Latest Solidarity Issue

UAW takes a stand against unfair treatment of Hyundai workers in South Korea

12/03/10

Frustrated by their temporary status, auto workers at a Hyundai Motor Company plant in Ulsan, South Korea, declared a strike on Nov. 15, and one desperate worker set himself on fire in protest of the company’s refusal to offer secure jobs. About 500 workers have since led an occupation of various plants in the Hyundai compound.

Police use pepper spray against Korean autoworkers
Police use pepper spray against Korean autoworkers.

Plagued by unfair dismissals and miserably low wages, precarious workers, known in the United States as temporary or contract workers, are shutting down assembly lines to voice their discontent. The occupation of auto plants has resulted in company losses totaling $173 million as of Dec. 1. Mainly affected is production of the recently unveiled Hyundai Accent. Countless pre-orders on this new sub-compact vehicle have now been left unfilled.

The cost of Hyundai’s refusal to negotiate with striking workers increases exponentially every day. The estimated $225 million that a concession in this particular case would cost is not much more than the toll the work stoppage has taken so far, but the automaker is doubtlessly interested in longer term outcomes.

Hyundai is the fastest-growing company in the auto industry, and that means it’s quickly becoming a force to reckon with for companies like Toyota which is notorious for keeping temporary workers on low wages for years and dismissing them with ease.

To anyone interested in workplace fairness, the resolution of the Ulsan Hyundai workers’ strike is critical.   It could either speed up progress toward ensuring global living wages, or provide a green light on the race to the bottom the auto industry began years ago – — with Toyota and Hyundai getting a head start.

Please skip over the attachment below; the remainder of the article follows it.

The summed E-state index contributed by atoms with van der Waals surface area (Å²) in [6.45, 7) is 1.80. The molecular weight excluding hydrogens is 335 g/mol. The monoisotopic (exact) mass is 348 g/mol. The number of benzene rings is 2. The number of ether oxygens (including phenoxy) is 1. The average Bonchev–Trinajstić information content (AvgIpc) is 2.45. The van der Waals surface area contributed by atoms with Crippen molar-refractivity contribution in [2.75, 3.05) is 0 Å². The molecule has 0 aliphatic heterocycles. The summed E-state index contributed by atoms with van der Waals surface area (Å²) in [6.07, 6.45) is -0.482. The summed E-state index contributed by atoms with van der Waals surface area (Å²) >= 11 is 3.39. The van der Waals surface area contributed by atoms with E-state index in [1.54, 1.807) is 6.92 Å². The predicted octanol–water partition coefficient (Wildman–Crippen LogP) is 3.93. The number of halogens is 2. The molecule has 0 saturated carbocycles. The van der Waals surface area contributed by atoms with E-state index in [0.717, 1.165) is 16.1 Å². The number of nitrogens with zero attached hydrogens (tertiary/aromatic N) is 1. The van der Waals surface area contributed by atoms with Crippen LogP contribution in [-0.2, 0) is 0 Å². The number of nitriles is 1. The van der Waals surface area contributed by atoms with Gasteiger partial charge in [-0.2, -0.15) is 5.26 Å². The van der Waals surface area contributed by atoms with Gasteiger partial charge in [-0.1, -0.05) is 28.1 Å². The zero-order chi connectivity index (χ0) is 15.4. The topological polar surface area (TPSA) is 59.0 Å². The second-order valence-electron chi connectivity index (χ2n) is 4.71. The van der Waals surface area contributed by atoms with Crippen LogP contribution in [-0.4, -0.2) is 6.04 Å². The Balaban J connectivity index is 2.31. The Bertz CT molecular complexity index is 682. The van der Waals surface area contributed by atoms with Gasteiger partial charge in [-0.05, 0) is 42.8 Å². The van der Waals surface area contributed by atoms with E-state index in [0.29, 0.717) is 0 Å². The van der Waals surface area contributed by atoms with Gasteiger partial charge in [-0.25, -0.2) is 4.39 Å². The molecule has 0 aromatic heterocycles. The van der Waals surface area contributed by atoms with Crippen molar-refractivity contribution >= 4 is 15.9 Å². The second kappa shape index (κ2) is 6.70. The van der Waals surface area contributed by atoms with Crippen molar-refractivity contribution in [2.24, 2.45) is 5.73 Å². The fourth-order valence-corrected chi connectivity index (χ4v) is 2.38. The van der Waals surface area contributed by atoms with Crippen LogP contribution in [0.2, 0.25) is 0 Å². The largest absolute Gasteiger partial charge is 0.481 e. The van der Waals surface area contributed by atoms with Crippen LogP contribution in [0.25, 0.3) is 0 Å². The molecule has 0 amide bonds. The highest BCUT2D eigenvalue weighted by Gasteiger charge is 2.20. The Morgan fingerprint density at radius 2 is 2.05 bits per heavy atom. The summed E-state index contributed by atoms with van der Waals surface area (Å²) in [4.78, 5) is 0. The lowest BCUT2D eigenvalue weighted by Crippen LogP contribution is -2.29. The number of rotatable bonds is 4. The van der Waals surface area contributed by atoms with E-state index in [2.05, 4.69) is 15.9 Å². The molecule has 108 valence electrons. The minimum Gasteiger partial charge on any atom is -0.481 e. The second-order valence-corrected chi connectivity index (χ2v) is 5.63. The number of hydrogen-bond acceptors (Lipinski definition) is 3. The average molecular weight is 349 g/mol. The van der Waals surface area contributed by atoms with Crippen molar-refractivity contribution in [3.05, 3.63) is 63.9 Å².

Korean autoworkers rally for their rights.
Korean autoworkers rally for their rights.

More than 20 percent of Hyundai workers are hired on a temporary basis. Hyundai often poses as a subcontractor, hiring workers on a temporary basis and shutting down plants when workers demand fair wages. A July 22 ruling of the Supreme Court of Korea banned the company from this practice. 

Hyundai has failed to alter its hiring system, and precarious workers troubled by the company’s blatant disregard for the court’s decision have decided to take the matter into their own hands, initiating a large-scale strike soon to enter its fourth week.  Hyundai is dealing severely with these workers, having already filed lawsuits against 27 labor leaders involved in organizing the strike.

“Precarious workers should be treated in the same manner and have the full rights of regular Hyundai workers.  The UAW and our sister unions around the globe will be standing with these workers until Hyundai stops the violence and repression of these workers and recognizes them regular Hyundai workers,” said UAW President Bob King.
 
King will be traveling to Korea this month to show solidarity with the workers’ struggle.

“Hyundai is a very successful, profitable company, and it is a moral outrage that instead of including workers in the success of the company, they are keeping more than 8,000 workers at poverty level wages and in complete uncertainty for themselves and their families. We join the Korean Metal Workers Union in demanding that Hyundai immediately hire these workers as full-time Hyundai employees and ask that all people of conscience join us in this demand,” King added.

Precarious workers at Hyundai have been active since the July ruling when precarious workers began to organize en masse for ethical treatment through the Korean Metal Workers’ Union (KMWU).

On Dec. 1 the KMWU asked its members, including regular Hyundai workers, to join the strike of precarious workers, putting increased pressure on the company to reform its practices.

In solidarity with KMWU members on strike in South Korea, the UAW has organized a peaceful demonstration at the Hyundai America Technical Center in Ann Arbor, Mich., on Dec. 6. The action will begin at 4 p.m. and will feature a speech on the importance of global solidarity by King, as well as a vigil to show support for the striking workers. UAW and community members wishing to demand fairness at the workplace for Hyundai workers in Korea are encouraged to attend.